This colorful and very spirited op ed piece by Bill Bennett, which originally appeared on australia.internet.com (linuxtoday.com.au) on October 16, 2000 , asks, “Will App Specs Achieve What Unix Couldn’t?” and is sure to spark some controversy — it’s complete with references to dinosaurs, libertarianism, Stalinism, and techno-fascism, as he makes his point about why the Free Standards Group’s efforts with the LDPS are so important and why he hopes that the Free Standards Group succeeds!
A highlight from the article, to give you an idea:
Significantly, the LDPS specification isn’t about dictating what can or can’t go into a distribution; it’s more a way of communicating to developers the requirements for truly portable code. In other words, it is libertarian enough not to enrage anyone in the Linux community. Of course there are those who fear it doesn’t go far enough and that the Free Standards Group should adopt a more Stalinist approach.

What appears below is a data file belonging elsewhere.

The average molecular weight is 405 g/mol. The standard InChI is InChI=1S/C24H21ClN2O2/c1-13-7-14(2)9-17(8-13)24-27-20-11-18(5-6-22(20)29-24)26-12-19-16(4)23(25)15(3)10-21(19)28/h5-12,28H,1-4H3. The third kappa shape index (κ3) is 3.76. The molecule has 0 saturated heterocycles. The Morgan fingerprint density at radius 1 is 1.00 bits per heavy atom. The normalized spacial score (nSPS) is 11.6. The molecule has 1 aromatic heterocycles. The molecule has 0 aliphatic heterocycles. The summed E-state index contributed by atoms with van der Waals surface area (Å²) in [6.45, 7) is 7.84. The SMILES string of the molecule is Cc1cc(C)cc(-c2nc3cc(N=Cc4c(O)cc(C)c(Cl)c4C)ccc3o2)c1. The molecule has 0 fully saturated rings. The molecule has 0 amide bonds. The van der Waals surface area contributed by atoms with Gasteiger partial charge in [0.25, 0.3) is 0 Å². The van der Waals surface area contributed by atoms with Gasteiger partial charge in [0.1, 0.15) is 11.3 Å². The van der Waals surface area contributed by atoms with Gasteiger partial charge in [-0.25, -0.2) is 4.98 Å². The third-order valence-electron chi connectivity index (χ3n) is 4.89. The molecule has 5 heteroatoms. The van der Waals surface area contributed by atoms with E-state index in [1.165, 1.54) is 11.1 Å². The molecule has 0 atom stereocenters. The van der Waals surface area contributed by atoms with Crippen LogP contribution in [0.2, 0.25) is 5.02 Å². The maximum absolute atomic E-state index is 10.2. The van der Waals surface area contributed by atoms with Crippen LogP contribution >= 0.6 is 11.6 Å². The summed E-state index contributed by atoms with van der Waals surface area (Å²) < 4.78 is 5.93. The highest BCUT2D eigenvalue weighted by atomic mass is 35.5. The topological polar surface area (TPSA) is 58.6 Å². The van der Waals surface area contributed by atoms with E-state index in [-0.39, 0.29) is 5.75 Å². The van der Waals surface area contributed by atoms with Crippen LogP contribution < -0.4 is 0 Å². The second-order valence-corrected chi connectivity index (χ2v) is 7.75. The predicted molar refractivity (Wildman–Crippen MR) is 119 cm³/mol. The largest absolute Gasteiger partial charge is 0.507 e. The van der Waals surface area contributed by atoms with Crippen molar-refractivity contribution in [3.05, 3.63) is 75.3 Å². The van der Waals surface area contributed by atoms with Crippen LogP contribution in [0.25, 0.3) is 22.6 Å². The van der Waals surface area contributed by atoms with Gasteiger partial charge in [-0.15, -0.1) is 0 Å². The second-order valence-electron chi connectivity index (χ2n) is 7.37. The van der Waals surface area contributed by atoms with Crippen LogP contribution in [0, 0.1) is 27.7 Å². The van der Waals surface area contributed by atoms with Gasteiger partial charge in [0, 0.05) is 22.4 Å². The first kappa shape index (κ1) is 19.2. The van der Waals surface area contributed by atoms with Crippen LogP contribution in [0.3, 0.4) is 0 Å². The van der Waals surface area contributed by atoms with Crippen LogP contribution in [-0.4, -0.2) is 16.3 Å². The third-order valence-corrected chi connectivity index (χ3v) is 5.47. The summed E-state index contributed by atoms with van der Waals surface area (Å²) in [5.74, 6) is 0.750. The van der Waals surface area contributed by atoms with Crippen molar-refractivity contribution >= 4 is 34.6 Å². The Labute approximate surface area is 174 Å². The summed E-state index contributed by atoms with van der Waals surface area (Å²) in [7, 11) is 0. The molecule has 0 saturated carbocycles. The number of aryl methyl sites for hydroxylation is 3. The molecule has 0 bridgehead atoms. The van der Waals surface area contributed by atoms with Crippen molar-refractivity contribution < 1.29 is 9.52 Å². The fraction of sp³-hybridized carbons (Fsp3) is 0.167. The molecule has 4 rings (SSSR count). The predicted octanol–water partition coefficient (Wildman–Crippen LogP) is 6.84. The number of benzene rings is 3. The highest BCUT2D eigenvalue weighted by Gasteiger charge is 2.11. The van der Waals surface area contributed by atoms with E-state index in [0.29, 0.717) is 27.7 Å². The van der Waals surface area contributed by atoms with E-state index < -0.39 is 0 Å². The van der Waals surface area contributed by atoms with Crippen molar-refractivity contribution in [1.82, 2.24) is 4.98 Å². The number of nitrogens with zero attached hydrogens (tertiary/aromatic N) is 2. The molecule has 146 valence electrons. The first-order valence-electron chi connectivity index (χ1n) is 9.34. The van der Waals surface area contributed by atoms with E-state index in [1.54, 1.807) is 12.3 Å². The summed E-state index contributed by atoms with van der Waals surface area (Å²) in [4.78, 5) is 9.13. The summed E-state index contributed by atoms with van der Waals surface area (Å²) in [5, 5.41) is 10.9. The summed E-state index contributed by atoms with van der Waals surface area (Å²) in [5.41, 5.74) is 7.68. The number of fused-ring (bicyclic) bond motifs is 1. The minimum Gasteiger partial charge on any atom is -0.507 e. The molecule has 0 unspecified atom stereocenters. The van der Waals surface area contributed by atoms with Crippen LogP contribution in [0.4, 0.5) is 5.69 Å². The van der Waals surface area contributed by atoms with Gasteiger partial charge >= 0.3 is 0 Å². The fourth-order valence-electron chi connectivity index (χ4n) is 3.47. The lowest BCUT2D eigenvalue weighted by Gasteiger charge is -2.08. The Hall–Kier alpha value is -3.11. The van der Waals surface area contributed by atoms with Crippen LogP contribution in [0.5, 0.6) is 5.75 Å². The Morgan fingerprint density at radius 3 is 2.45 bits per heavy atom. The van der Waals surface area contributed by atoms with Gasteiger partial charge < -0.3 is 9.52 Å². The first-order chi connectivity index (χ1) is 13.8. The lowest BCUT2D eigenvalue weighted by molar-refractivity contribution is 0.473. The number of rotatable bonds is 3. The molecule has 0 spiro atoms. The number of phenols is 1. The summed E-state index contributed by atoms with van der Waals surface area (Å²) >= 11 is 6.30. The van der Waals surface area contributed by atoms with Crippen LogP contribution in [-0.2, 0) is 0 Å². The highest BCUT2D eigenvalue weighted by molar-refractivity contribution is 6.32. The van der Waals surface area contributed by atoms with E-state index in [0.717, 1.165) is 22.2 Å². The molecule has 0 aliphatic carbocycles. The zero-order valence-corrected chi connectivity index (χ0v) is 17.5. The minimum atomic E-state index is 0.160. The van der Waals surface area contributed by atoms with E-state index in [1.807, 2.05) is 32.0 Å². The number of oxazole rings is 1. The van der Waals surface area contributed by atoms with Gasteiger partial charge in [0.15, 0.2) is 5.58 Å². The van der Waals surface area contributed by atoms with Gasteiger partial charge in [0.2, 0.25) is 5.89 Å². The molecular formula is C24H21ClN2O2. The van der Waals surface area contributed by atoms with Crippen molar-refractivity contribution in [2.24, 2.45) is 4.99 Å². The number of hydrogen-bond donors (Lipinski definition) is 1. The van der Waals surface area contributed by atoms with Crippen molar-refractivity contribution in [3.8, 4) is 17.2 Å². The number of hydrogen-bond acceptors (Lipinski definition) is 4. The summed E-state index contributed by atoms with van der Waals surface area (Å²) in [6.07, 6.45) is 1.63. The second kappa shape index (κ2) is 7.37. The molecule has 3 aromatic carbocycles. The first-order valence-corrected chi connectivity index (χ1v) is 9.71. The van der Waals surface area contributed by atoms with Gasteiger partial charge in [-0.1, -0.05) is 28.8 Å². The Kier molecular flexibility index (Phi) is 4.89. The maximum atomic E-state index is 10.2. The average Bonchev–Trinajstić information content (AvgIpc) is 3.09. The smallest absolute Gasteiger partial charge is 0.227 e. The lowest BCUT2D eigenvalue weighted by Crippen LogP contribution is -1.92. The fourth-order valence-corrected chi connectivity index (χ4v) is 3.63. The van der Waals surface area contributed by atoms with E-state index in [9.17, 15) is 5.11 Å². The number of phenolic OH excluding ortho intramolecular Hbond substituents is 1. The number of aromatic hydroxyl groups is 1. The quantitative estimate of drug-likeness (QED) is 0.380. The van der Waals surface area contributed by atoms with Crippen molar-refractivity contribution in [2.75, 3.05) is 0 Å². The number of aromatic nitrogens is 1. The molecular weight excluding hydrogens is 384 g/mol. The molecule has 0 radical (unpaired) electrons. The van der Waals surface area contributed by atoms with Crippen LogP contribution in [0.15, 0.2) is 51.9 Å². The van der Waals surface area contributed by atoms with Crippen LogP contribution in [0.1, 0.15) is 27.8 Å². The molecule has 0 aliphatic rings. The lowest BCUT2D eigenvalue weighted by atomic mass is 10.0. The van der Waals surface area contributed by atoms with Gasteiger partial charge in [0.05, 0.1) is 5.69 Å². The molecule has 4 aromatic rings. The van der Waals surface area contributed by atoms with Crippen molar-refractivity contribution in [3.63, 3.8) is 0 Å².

In technical terms, they may have a point. But in a more general sense I can’t agree. In my view, Linuxspace is one of computing’s last easy-going, freewheeling frontiers. The freedoms on offer lead to creativity, not just in coding but also in developing new business models and groundbreaking ways of working. Sure a tight specification would make life even easier for developers, but it would almost certainly stifle innovation. I reckon the critics are closet techno-fascists who can’t come to terms with the real meaning of open source. Software needs to evolve; it can’t do that in a straightjacket.
To get a real feel for Bennett’s argument, read the original post .